Searching for Black America

by Kei Orihara

Originally published in Ryudo Monthly, March, 1978
English translation by Tony Gonzalez

At 6 p.m. on August 2, 1977, I boarded a Greyhound bus leaving Philadelphia, heading south. I awoke the next morning to a window filled with a landscape of red dirt and cotton fields stretching to the horizon. Oak trees stretched their branches over poor farming homes, as if nature was trying to softly embrace the families inside. I was just starting on the second month of my bus tour through the United States.

I arrived in Atlanta at 3 p.m. the following day, excited about beginning my photo tour of the Deep South. I was traveling to the South because I wanted to photograph black people. I wanted to photograph America, but an America that I didn’t know. The black people I had seen in photographs and movies mostly lived in urban ghettos in large cities in the North and West. They had all been defeated by — perhaps incorporated into — the realities of urban life.

But I had heard in recent years that many blacks were returning to live in the South. Most blacks living in the industrial cities of the North were originally from Georgia, Alabama, Mississippi, Louisiana, and other southern states. Many had moved to the North with dreams of finding work and escaping discrimination. With the end of slavery in 1863 came the end of reliable food and shelter for many who remained in the South, which in turn forced them into a difficult life as sharecroppers for whites. The mechanization of farming after World War II forced millions to move to the industrial areas of the North.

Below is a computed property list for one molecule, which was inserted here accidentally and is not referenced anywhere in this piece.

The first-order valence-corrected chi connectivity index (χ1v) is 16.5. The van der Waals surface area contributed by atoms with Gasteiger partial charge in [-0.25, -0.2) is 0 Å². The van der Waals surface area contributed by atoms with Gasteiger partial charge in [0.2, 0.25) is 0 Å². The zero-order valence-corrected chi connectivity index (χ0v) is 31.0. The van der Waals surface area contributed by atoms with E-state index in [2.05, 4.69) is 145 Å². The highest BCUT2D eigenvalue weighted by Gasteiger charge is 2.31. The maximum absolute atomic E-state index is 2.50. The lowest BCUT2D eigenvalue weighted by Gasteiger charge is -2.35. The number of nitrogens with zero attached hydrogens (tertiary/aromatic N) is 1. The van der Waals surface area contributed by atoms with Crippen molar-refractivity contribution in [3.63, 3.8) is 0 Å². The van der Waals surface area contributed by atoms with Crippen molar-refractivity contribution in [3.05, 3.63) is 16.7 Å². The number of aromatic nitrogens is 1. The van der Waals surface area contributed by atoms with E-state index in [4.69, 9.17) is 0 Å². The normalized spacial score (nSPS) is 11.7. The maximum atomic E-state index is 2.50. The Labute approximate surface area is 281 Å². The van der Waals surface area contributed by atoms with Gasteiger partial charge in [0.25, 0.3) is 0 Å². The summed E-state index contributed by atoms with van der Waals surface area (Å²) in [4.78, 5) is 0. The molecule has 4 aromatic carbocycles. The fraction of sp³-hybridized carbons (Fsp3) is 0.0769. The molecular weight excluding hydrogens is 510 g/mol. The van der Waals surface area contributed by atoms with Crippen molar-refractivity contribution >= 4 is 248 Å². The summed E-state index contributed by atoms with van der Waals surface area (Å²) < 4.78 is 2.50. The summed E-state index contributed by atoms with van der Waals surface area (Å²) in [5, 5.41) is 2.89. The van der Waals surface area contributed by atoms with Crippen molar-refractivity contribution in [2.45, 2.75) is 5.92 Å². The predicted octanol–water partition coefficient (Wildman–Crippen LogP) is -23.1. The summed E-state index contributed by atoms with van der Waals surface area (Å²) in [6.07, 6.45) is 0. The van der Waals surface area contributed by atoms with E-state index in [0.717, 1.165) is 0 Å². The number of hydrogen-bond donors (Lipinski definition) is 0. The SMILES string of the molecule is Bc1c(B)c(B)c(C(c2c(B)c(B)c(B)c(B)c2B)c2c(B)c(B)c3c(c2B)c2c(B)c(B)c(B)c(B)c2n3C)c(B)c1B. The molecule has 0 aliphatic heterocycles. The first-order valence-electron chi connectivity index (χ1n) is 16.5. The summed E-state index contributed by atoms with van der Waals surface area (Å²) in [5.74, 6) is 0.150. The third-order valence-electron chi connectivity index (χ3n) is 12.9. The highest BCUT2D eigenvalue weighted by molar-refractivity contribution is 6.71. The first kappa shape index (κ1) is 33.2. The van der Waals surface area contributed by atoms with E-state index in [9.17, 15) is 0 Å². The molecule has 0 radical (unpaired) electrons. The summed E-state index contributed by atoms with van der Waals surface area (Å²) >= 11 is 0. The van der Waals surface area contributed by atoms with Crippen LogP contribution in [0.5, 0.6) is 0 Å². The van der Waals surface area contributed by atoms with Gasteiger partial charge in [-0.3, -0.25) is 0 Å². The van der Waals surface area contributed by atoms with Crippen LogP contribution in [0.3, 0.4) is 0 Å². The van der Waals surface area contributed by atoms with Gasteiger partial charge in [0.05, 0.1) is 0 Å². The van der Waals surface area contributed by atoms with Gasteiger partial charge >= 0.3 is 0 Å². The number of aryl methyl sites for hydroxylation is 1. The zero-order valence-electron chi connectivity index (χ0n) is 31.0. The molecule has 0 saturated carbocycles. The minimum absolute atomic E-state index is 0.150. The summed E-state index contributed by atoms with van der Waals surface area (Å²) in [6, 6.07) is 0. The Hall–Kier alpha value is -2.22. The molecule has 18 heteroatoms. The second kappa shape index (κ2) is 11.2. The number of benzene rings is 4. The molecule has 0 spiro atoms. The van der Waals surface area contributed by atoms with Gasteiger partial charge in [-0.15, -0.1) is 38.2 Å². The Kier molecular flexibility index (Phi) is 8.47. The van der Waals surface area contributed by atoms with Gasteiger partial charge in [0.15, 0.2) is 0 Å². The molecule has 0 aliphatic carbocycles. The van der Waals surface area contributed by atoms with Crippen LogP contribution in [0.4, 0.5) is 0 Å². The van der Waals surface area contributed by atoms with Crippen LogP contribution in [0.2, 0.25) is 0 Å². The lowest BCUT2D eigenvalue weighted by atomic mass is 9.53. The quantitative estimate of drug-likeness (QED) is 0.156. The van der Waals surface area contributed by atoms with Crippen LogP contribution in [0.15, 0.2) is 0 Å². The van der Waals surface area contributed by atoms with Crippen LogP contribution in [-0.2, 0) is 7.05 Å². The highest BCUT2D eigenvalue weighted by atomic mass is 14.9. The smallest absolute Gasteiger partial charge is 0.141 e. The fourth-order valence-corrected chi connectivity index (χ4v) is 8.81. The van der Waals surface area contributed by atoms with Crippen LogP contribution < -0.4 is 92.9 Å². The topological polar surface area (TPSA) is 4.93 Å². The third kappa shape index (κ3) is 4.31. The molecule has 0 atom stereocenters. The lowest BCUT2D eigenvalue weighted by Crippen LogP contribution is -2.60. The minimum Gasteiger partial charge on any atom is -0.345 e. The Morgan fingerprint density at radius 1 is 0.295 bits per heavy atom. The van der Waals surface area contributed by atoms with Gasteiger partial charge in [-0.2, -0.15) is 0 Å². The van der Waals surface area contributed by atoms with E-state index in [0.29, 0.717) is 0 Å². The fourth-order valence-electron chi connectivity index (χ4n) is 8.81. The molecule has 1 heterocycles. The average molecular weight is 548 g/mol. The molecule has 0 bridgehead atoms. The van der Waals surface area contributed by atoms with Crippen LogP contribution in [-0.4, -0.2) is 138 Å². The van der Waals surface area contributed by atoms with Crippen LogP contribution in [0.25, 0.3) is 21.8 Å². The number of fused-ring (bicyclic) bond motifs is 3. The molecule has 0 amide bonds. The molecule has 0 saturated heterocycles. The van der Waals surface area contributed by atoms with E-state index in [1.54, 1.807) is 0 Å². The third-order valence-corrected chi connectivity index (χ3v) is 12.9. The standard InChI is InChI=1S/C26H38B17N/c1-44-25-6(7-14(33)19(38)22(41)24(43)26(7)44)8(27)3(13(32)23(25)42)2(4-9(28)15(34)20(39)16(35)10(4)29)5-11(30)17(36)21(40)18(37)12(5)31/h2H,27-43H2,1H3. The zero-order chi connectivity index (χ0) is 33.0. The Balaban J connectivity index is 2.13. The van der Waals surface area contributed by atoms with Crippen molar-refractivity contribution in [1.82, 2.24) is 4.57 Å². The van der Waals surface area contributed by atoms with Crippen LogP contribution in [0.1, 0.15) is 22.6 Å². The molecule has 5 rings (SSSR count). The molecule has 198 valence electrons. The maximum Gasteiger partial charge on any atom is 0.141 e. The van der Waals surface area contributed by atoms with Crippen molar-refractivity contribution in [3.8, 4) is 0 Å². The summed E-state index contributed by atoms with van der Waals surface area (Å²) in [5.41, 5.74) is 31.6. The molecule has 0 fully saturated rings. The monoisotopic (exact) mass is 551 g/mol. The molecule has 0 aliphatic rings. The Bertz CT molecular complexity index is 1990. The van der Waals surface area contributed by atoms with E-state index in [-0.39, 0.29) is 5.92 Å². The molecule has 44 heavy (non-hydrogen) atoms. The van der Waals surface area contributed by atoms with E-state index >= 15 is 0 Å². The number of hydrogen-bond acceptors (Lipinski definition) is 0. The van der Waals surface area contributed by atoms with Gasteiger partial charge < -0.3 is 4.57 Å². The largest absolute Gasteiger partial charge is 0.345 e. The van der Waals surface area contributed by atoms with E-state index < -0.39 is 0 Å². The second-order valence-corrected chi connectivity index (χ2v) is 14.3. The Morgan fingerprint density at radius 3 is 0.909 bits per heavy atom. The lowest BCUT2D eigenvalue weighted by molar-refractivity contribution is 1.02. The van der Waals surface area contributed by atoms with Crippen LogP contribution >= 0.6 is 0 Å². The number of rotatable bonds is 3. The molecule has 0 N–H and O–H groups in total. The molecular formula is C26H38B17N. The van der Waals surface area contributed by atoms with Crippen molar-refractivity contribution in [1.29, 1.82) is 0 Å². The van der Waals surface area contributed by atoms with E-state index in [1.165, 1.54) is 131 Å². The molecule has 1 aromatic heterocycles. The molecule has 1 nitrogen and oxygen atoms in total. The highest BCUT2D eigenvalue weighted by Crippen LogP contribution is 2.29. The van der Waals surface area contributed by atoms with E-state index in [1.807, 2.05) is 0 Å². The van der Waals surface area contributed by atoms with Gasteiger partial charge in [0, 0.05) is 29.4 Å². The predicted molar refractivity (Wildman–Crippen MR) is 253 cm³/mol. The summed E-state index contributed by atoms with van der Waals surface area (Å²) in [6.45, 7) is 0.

Relocating to the north in pursuit of freedom, equality, and work, most blacks found only unreliable work and low wages. They lived in small, dirty, over-priced rented dwellings. Their children attended poorly equipped, low performing schools. Conditions in such communities inevitably encouraged the evils of crime and drug addiction to rise and flourish. Just as hope once pointed the way northward, did it now lead them south again? Was the situation desperate enough to warrant this return to persistent poverty and discrimination? I hoped to answer these questions as I photographed the new life in the old South.